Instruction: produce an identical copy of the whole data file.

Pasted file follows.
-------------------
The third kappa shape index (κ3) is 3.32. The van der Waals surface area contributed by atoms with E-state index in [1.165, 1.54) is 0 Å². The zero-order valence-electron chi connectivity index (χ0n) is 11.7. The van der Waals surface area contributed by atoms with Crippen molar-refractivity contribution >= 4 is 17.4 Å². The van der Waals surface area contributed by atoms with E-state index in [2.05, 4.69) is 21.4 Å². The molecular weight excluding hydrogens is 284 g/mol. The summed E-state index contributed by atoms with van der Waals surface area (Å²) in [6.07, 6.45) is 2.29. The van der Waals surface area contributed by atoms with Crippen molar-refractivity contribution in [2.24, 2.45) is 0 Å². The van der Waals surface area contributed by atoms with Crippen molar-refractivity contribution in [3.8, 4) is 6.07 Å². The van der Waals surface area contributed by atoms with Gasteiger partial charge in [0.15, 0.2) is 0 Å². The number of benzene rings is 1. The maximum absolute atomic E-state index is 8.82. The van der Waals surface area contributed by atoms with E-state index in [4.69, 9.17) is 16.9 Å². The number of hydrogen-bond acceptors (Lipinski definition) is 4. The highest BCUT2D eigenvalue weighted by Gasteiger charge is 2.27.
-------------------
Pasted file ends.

The third kappa shape index (κ3) is 3.32. The van der Waals surface area contributed by atoms with E-state index in [1.165, 1.54) is 0 Å². The zero-order valence-electron chi connectivity index (χ0n) is 11.7. The van der Waals surface area contributed by atoms with Crippen molar-refractivity contribution >= 4 is 17.4 Å². The van der Waals surface area contributed by atoms with E-state index in [2.05, 4.69) is 21.4 Å². The molecular weight excluding hydrogens is 284 g/mol. The summed E-state index contributed by atoms with van der Waals surface area (Å²) in [6.07, 6.45) is 2.29. The van der Waals surface area contributed by atoms with Crippen molar-refractivity contribution in [2.24, 2.45) is 0 Å². The van der Waals surface area contributed by atoms with Crippen molar-refractivity contribution in [3.8, 4) is 6.07 Å². The van der Waals surface area contributed by atoms with Gasteiger partial charge in [0.15, 0.2) is 0 Å². The number of benzene rings is 1. The maximum absolute atomic E-state index is 8.82. The van der Waals surface area contributed by atoms with E-state index in [4.69, 9.17) is 16.9 Å². The number of hydrogen-bond acceptors (Lipinski definition) is 4. The highest BCUT2D eigenvalue weighted by Gasteiger charge is 2.27.